Quick and Easy Steps for Setting up your Family Budget
Budgeting isn’t a financial process specifically reserved for individuals with limited incomes, or couples saving towards a big cash expense. No matter what stage you’re at in your life, a budget can make things a lot easier, helping you to see where you should be spending your money, and where you can save to achieve your long-term goals.
When you start your own family, a budget is essential to getting the most out of every penny that you earn. After all, looking after kids and helping them to find their way in life can be an expensive process. To help you get started, we’ve put together some crucial steps for setting up your family budget.
1. Introduce your Kids to Budgeting
Setting up a budget is one thing, making sure you can stick to it is something else entirely. If you want to reach your financial targets as a family, then you need to make sure that everyone is on the same page. Provided that your children are old enough to understand money, invite them into your budgeting conversations, and show them how you’re using a combination of savings and borrowing money to make significant purchases.
If your children are too young to understand things like loans and interest rates, do everything you can to show them that you have to work towards making purchases. Keep them in the room when you’re counting out your bills for each month so that they can see the work that goes into making ends meet.
2. Pick Financial Goals as a Family
Goals are another important thing that you’ll need to think about when you’re setting up your family budget. Managing a successful budget as a family means working together to keep costs low. It’s harder to do that if your children or your partner doesn’t agree with the goal you’re working towards. Instead of just telling your children that you need to spend less on entertainment and takeaways, help them to understand the reasons for your frugality by letting them have a say in your financial goals.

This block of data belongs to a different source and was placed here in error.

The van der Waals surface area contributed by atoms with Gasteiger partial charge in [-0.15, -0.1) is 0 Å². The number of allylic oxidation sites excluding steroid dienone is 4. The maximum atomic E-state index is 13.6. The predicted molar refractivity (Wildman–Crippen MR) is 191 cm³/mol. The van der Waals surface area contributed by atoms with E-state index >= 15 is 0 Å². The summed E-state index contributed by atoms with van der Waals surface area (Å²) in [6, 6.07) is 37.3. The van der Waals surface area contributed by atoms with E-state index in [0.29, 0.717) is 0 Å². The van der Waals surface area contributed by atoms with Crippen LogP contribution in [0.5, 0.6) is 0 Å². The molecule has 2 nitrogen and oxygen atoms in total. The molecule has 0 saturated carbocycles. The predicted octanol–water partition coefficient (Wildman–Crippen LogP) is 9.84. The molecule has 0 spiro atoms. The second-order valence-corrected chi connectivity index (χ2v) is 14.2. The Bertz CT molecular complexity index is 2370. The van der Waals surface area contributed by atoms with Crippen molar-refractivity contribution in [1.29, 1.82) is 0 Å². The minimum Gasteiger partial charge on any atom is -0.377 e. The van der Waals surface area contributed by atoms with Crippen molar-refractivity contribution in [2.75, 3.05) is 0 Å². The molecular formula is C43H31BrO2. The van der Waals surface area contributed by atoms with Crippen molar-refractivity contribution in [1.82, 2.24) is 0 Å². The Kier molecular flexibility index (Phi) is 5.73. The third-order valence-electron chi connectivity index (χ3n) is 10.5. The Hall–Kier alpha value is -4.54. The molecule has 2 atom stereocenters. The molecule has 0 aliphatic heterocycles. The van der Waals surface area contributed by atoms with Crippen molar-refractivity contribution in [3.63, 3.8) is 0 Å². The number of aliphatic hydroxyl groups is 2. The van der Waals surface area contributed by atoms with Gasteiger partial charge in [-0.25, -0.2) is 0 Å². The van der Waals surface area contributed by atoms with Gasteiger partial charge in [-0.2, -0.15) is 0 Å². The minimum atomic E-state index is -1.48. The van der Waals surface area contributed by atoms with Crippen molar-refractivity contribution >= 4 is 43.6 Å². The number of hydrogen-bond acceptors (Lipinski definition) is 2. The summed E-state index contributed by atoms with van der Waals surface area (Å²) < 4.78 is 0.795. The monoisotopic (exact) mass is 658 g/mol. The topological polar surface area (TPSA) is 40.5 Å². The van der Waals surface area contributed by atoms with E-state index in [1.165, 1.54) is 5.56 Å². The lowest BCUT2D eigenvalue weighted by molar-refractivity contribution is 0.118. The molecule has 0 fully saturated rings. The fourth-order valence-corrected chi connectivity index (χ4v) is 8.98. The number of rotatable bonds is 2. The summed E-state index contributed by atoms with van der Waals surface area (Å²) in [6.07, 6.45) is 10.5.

For instance, ask your child if they’d rather have extra candy right now, or a family holiday next year. If they can see your reason for saving, they’re much more likely to get involved.
3. Come Up with New Ideas Together
Once you have your financial goals in mind and everyone has their sights set on the same target, make sure that every member of your family feels comfortable suggesting new ways to save money. Once a month, ask your loved ones to join you for a meeting where everyone can suggest at least one method of cutting costs. The suggestions could be something simple, like changing to a supermarket-own brand of food or more challenging, like cutting down on fizzy drinks.
Allowing everyone to get involved and make suggestions is a great way to encourage more creativity when it comes to cutting costs. What’s more, you’ll be able to benefit from ideas that you might not have come up with on your own.
4. Make it Easy to Track Success
Just because it’s easy for you to stay motivated with your budget, doesn’t mean that everyone in your family will feel the same way. Some people have a harder time sticking to a budget than others. Children in particular can struggle with budgeting, because it requires a lot of delayed gratification and patience. With that in mind, make it easier for everyone in your group to see the progress you’re making.
Consider using a budget thermometer on your fridge where you can fill in your progress towards your goal as you go – this is a great way to visually demonstrate your success over time. You can also have mini celebrations with your family when you achieve certain milestones.
5. Plan for Emergencies
Finally, remember that the last thing you need is for all your budgeting efforts to go out of the window when something unexpected happens. Make sure you can maintain your budgeting momentum by planning for issues and emergencies in advance. Putting some extra cash away so that you have a safety net to turn to when your car breaks down or your washing machine stops running is a great way to keep everyone mot6ivated.
Your emergency cash fund will ensure that you don’t have to dip into your savings and start from scratch when something goes wrong with your budget.